NASA’s Artemis Blasts Off: A Return to The Moon

Credit: (NASA/Joel Kowsky)

NASA’s Artemis Moon mission, the most powerful and inspirational space mission in 2022, was successfully launched on November 16. The Artemis 1 mission, carrying out the Space Launch System (SLS) and the Orion spacecraft lifted off the launchpad at Kennedy Space Center in Florida at 1:47 a.m. Eastern time Wednesday.

The launch is part of a 3-phase program to bring humans back to the moon for the first time after more than half a century. Originally, NASA set out for the exploration at the end of August but had to extend the timeframe to fix technical problems. More delays occurred under the impact of Hurricane Ian and Hurricane Nicole.

The NASA team even encountered problems on the launch date of Artemis 1 when engineers discovered a hydrogen leak during the rocket propellant. The occurrence did not cause NASA to postpone. The Artemis 1 mission finally flew off the ground on its special journey.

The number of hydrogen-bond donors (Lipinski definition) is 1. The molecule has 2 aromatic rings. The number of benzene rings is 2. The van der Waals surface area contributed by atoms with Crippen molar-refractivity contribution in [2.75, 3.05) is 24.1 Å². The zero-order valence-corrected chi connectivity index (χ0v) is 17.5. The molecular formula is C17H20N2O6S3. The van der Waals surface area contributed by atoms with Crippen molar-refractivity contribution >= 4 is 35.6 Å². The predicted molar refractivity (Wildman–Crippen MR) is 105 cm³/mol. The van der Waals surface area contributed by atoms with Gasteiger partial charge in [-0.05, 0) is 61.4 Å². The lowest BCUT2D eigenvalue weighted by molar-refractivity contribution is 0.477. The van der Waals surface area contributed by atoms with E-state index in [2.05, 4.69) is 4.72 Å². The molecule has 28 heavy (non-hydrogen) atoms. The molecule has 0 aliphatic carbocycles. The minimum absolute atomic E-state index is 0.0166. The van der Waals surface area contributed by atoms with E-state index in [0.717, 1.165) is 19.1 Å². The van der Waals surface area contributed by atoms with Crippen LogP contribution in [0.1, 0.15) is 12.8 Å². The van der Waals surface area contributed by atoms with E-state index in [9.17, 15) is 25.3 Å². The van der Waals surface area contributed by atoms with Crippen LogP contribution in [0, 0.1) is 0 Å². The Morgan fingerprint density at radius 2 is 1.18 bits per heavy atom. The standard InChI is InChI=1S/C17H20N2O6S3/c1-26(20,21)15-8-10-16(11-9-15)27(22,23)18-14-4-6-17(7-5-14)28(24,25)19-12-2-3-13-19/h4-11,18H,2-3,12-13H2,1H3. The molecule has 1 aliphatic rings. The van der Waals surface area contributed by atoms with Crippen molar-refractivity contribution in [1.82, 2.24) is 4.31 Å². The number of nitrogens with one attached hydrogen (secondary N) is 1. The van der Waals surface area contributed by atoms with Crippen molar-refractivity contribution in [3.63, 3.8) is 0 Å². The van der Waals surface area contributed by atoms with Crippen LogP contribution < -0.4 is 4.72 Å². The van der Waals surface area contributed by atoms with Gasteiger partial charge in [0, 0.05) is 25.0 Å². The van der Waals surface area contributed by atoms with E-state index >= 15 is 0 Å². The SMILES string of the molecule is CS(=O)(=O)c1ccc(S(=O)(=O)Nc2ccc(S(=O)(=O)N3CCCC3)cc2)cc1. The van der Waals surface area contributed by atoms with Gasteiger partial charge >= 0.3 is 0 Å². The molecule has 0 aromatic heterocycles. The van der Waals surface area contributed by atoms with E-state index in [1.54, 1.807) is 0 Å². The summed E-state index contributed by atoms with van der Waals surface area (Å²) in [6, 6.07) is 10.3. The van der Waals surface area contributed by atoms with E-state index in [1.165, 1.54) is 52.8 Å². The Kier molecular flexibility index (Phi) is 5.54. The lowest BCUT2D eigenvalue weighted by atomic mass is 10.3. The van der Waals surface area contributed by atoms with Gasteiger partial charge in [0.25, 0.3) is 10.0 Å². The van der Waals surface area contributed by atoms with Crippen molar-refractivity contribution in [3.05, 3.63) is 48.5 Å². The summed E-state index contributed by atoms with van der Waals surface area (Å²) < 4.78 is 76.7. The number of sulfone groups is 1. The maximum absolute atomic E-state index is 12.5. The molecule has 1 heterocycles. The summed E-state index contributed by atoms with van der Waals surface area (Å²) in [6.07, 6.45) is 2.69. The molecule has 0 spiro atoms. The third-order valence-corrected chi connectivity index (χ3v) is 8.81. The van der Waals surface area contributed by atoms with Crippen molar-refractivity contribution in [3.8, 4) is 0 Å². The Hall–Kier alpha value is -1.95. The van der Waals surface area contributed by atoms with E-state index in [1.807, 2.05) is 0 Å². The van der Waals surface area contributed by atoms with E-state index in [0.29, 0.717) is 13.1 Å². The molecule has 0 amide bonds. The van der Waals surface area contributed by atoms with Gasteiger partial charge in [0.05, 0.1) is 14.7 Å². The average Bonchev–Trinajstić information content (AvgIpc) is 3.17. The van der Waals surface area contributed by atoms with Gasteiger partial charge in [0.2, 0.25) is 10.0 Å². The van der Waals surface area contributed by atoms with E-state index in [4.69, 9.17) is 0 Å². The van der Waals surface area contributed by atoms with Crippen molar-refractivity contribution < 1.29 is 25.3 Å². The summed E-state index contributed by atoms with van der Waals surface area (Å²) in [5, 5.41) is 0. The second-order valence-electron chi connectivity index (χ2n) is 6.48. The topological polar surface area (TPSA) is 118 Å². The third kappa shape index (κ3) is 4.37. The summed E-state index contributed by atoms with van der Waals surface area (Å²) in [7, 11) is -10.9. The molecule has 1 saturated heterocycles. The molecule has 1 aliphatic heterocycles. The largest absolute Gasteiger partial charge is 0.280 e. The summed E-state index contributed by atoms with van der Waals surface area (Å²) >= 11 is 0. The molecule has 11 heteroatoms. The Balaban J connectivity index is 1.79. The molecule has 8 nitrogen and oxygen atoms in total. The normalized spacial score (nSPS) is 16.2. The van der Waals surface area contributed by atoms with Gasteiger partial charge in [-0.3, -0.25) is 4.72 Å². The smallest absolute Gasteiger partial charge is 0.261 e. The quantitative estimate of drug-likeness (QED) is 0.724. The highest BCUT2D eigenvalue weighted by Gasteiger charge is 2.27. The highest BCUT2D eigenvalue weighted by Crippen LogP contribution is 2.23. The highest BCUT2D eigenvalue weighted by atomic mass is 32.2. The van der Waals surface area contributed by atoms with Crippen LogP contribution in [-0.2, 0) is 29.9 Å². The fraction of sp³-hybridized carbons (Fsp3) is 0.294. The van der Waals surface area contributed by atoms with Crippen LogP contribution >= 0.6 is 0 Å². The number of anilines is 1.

The Artemis 1 was outfitted with 24 cameras to collect mission-critical photos like as takeoff, landing, and Earth and moon observations. The goal is to perform an uncrewed flight test with the Orion spacecraft by December 11 in preparation for a manned mission to the moon.

Artemis 1 carries a crew of astronaut-mimic dummies, tasked with testing responses to vibration, acceleration, and radiation levels. These are the three most serious risks that humans face while venturing into outer space.

Scientists can guarantee and further enhance the safety of the upcoming manned mission, which is anticipated to take place in 2024, through this operation test. The insights obtained from this launch will be applied to the upcoming missions, Artemis 2 and Artemis 3, which are slated to launch with astronauts in 2024 and 2025, respectively. The historic Artemis I launch signaled the beginning of a new era in lunar space exploration and science. NASA hopes to return humans to the Moon by 2025. The final crewed mission to the Moon was accomplished by Apollo 17 in late 1972, however, the program was terminated owing to developmental obstacles. With this forward-thinking mission of deep lunar exploration, all momentum has returned.

Bianca Van der Watt

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